Sticking to ICAO Standards
Sticking to ICAO Standards
South Sudan Civil Aviation Authority is Committed to ICAO Standards
With a view to minimize the adverse effects of international civil aviation on the global climate, ICAO formulates policies, develops and updates Standards and Recommended Practices (SARPs) on aircraft emissions, and conducts outreach activities. These activities are conducted by the Secretariat and the Committee on Aviation and Environmental Protection (CAEP). In pursuing its activities, ICAO also cooperates with other United Nations bodies and international organizations.
The ICAO Assembly at its 40th Session in 2019 adopted Resolution A40-18: Consolidated statement of continuing ICAO policies and practices related to environmental protection — Climate change. It reiterated the two global aspirational goals for the international aviation sector of 2% annual fuel efficiency improvement through 2050 and carbon neutral growth from 2020 onwards, as established at the 37th Assembly in 2010.
To achieve the global aspirational goals and to promote sustainable growth of international aviation, ICAO is pursuing a basket of measures including aircraft technology improvements, operational improvements, sustainable aviation fuels, and market-based measures (CORSIA).
ICAO is also exploring the feasibility of a long-term global aspirational goal for international aviation, as requested by the 40th Session of the ICAO Assembly (Reference: ICAO Assembly Resolution A40-18, paragraph 9)
Balanced Approach to Aircraft Noise Management
Aircraft noise is the most significant cause of adverse community reaction related to the operation and expansion of airports. This is expected to remain the case in most regions of the world for the foreseeable future. Limiting or reducing the number of people affected by significant aircraft noise is therefore one of ICAO’s main priorities and one of the Organization’s key environmental goals.
The main overarching ICAO policy on aircraft noise is the Balanced Approach to Aircraft Noise Management, adopted by the ICAO Assembly in its 33rd Session (2011) and reaffirmed in all the subsequent Assembly Sessions (reference: ICAO Resolution A39-1 Appendix C). Detailed guidance on the application of the Balanced Approach is provided in the ICAO Doc 9829, Guidance on the Balanced Approach to Aircraft Noise Management.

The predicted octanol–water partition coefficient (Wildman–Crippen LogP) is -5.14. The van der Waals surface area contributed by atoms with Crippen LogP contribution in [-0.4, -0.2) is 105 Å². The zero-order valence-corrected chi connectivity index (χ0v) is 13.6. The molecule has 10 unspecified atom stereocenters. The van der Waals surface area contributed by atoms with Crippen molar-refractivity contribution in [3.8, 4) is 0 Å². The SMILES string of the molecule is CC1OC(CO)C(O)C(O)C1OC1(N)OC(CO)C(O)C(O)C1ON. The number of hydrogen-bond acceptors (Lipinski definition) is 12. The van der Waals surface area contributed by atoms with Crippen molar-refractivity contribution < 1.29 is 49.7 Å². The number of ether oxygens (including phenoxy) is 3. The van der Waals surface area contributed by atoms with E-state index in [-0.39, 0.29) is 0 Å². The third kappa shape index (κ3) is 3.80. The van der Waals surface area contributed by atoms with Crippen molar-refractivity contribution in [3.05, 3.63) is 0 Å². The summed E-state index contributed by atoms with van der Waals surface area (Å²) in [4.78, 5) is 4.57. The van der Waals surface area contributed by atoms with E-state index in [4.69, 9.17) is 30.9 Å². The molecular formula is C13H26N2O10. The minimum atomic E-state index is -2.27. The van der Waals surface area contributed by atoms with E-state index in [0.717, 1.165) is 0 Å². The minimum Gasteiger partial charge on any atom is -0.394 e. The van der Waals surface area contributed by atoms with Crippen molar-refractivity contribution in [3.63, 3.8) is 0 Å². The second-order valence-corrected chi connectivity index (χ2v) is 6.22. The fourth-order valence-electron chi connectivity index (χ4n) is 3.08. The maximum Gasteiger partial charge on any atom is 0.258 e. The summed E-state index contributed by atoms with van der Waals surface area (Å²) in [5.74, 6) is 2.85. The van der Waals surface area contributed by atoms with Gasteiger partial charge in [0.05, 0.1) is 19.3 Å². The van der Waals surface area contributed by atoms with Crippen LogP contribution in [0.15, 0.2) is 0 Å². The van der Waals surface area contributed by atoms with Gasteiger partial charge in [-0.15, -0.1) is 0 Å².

The Balanced Approach consists of identifying the noise problem at a specific airport and analyzing various measures available to reduce noise through the exploration of various measures which can be classified into four principal elements, described in Figure 1. The goal is to address noise problems on an individual airport basis and to identify the noise-related measures that achieve maximum environmental benefit most cost-effectively using objective and measurable criteria.
ICAO Current initiatives on Aircraft Noise
Continuous work is being conducted by ICAO to ensure the currency of the technical basis underpinning the ICAO Standards, guidance and policies associated with reducing aircraft noise. This work includes, among several topics, investigations into emerging noise reduction technologies, noise impacts from new aircraft concepts (e.g. Unmanned Air Vehicles), and the development of SARPs for future supersonic aeroplanes. ICAO is also working on the environmental aspects of airport land-use planning, and good practices on airport community engagement.
As part of the ICAO Global Environmental Trends, ICAO has been assessing trends in global exposure to aircraft noise which provide a basis for sound discussion and decision-making on aircraft noise policies. Additionally, noise technology goals have been developed, in a with the purpose of providing stretch yet reasonable targets for industry R&D to aim at, in cooperation with States. More details on these ICAO initiatives on aircraft noise are provided in the following pages:
New aircraft concepts (Remotely piloted aircraft, urban air mobility, drones)
Local Air Quality
One of ICAO’s environmental goals is to limit or reduce the impact of aviation emissions on local air quality (LAQ). Starting during the late 1970s, ICAO has been developing measures to address emissions from aircraft engines in the vicinity of the airport and from relevant airport sources. Volume II of Annex 16 to the Convention on International Civil Aviation contains Standards for aircraft engine emissions and is accompanied by related guidance material and technical documentation.
Following the latest successful adoption of the CAEP/10 nvPM Standard based on visibility criterion, CAEP/11 agreed on nvPM mass and number Standard, which will be considered for adoption by the ICAO Council in the next year.
ICAO provisions on LAQ also address liquid fuel venting, smoke (which is expected to be superseded by the nvPM Standard), and the main gaseous exhaust emissions from jet engines, namely: hydrocarbons (HC), oxides of nitrogen (NOx), carbon monoxide (CO).
More details on the ICAO initiatives on LAQ are provided in the following pages:
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